There is one thing that Republicans of all stripes agree upon vis-à-vis our election goals: we must win back control of the Senate. To that end, we must run aggressive campaigns against all red state Democrats, including Joe Manchin in West Virginia. Why should he be let off the hook in a state where Obama is very unpopular?
Senator Rand Paul thinks so. That’s why he is running ads against him, hitting him for voting against cutting off aid to Egypt, Libya, and Pakistan. Not only does this reflect good policy; it’s good politics as well, especially in a state like West Virginia.
Take a look at Paul’s ad against Manchin:
A pretty good ad, no?
Well, in another vivid demonstration of what it means to run across the aisle, Lindsey Graham joined the Manchin campaign on a conference call blasting Paul’s attack ad: (via CQ)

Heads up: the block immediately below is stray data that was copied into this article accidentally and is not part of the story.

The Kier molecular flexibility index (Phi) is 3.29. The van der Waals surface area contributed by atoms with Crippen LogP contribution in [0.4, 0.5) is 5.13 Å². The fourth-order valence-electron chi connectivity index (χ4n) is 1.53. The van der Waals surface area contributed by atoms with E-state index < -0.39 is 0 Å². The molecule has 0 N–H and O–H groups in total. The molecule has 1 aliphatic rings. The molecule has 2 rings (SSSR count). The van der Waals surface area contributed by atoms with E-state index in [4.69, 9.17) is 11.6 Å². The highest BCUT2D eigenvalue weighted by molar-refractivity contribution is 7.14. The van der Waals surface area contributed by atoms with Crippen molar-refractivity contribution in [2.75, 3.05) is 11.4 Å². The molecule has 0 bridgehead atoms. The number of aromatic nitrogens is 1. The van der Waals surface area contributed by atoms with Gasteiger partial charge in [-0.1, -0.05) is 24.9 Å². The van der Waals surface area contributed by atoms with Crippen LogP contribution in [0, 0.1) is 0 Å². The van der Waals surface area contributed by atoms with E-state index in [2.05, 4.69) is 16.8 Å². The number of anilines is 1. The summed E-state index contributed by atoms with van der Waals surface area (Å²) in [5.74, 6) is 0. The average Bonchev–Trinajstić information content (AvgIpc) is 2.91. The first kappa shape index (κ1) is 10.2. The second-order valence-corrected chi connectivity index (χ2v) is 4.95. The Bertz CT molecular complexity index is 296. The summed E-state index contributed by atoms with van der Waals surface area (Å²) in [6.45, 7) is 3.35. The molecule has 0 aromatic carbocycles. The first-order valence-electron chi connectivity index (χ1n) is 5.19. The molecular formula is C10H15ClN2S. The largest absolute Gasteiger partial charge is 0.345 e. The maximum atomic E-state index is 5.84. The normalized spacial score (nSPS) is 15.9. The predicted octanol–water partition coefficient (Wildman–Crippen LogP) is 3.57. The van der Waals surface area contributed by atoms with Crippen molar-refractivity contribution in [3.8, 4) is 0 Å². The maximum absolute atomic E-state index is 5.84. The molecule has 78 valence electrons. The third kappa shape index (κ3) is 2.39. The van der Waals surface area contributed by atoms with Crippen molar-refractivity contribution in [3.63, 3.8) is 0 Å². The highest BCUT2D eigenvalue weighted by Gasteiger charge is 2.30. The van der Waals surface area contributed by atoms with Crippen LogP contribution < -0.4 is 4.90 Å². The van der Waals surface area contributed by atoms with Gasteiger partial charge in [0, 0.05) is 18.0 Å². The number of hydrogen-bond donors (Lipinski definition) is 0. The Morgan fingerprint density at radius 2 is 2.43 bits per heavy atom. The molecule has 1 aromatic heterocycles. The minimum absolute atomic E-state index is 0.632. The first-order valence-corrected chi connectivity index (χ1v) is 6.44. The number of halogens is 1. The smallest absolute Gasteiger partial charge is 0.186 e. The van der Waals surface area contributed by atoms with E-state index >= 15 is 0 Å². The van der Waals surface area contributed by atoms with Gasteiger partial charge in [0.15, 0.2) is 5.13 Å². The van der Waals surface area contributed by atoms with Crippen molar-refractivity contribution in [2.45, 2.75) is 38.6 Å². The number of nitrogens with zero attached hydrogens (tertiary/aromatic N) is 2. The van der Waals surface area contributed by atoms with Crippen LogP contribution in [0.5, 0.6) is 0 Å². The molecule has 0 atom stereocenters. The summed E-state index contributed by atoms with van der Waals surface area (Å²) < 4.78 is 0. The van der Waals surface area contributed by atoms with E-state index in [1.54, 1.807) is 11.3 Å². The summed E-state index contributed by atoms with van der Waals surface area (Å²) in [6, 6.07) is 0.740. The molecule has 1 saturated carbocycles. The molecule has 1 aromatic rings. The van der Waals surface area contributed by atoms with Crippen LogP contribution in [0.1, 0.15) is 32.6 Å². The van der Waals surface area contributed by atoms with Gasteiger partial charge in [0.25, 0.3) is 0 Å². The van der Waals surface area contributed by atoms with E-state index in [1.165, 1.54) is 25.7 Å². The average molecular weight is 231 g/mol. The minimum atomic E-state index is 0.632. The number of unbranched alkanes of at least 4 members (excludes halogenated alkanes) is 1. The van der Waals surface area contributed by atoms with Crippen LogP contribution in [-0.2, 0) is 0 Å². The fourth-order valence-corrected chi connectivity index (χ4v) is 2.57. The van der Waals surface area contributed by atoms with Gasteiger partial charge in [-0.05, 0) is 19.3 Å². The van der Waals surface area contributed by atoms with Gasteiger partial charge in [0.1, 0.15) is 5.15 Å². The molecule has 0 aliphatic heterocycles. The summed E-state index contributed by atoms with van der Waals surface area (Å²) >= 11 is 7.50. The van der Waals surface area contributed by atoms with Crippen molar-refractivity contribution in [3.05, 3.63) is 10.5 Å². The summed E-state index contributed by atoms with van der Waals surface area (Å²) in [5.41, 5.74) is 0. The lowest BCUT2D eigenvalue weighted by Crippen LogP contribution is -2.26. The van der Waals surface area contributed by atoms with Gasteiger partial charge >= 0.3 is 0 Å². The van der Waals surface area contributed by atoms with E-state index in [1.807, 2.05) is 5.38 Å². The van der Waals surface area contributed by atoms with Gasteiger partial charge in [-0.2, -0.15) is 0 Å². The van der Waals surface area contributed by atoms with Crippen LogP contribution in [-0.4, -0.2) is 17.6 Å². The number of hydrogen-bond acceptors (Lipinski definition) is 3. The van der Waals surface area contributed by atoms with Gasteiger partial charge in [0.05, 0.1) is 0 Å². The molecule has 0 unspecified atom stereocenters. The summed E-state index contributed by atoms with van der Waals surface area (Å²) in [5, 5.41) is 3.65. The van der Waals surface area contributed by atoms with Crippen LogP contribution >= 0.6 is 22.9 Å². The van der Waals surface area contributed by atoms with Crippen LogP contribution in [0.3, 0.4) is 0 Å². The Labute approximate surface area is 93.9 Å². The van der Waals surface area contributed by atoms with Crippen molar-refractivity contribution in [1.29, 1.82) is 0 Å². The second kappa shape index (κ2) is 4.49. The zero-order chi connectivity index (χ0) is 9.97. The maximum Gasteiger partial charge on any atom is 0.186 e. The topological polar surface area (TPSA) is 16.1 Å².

A deepening rivalry over foreign policy between Republican Sens. Lindsey Graham and Rand Paul burst onto the national stage this week when Graham of South Carolina decided to defend an incumbent West Virginia Democrat against Paul’s attacks.
After Paul of Kentucky launched TV ads through his political action committee against three Democratic senators up for reelection this year, Graham Tuesday joined Sen. Joe Manchin, D-W.Va., on a campaign conference call to dispute the ads’ contention that Manchin’s support for foreign aid to Libya, Egypt and Pakistan is not in the country’s best interest.
On that call, Graham said: “Rand Paul’s a good man. I like working with him on entitlement reform, but he has a little different worldview than I do.”